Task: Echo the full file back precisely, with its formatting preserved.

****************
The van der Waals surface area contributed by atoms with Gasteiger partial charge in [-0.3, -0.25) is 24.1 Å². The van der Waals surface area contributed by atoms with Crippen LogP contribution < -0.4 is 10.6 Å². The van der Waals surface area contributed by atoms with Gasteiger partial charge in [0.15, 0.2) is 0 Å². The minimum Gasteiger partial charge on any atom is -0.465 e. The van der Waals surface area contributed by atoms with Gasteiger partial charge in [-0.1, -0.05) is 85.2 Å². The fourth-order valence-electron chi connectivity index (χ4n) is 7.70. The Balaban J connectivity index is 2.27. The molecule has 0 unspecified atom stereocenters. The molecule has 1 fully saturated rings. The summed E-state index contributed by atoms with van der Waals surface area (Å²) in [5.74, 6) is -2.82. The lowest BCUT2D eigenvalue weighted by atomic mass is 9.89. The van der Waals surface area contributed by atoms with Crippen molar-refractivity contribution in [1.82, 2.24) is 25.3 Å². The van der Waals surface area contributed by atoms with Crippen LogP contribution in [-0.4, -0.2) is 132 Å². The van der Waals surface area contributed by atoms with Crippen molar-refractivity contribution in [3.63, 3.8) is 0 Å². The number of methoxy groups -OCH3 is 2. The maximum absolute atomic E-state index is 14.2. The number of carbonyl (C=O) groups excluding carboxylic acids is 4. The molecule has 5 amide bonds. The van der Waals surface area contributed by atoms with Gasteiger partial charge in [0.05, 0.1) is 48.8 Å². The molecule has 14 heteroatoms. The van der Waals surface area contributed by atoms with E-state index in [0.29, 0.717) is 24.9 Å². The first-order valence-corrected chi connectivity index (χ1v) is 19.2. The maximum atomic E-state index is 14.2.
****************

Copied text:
The van der Waals surface area contributed by atoms with Gasteiger partial charge in [-0.3, -0.25) is 24.1 Å². The van der Waals surface area contributed by atoms with Crippen LogP contribution < -0.4 is 10.6 Å². The van der Waals surface area contributed by atoms with Gasteiger partial charge in [0.15, 0.2) is 0 Å². The minimum Gasteiger partial charge on any atom is -0.465 e. The van der Waals surface area contributed by atoms with Gasteiger partial charge in [-0.1, -0.05) is 85.2 Å². The fourth-order valence-electron chi connectivity index (χ4n) is 7.70. The Balaban J connectivity index is 2.27. The molecule has 0 unspecified atom stereocenters. The molecule has 1 fully saturated rings. The summed E-state index contributed by atoms with van der Waals surface area (Å²) in [5.74, 6) is -2.82. The lowest BCUT2D eigenvalue weighted by atomic mass is 9.89. The van der Waals surface area contributed by atoms with Crippen molar-refractivity contribution in [1.82, 2.24) is 25.3 Å². The van der Waals surface area contributed by atoms with Crippen LogP contribution in [-0.4, -0.2) is 132 Å². The van der Waals surface area contributed by atoms with Crippen molar-refractivity contribution in [3.63, 3.8) is 0 Å². The number of methoxy groups -OCH3 is 2. The maximum absolute atomic E-state index is 14.2. The number of carbonyl (C=O) groups excluding carboxylic acids is 4. The molecule has 5 amide bonds. The van der Waals surface area contributed by atoms with Gasteiger partial charge in [0.05, 0.1) is 48.8 Å². The molecule has 14 heteroatoms. The van der Waals surface area contributed by atoms with E-state index in [0.29, 0.717) is 24.9 Å². The first-order valence-corrected chi connectivity index (χ1v) is 19.2. The maximum atomic E-state index is 14.2.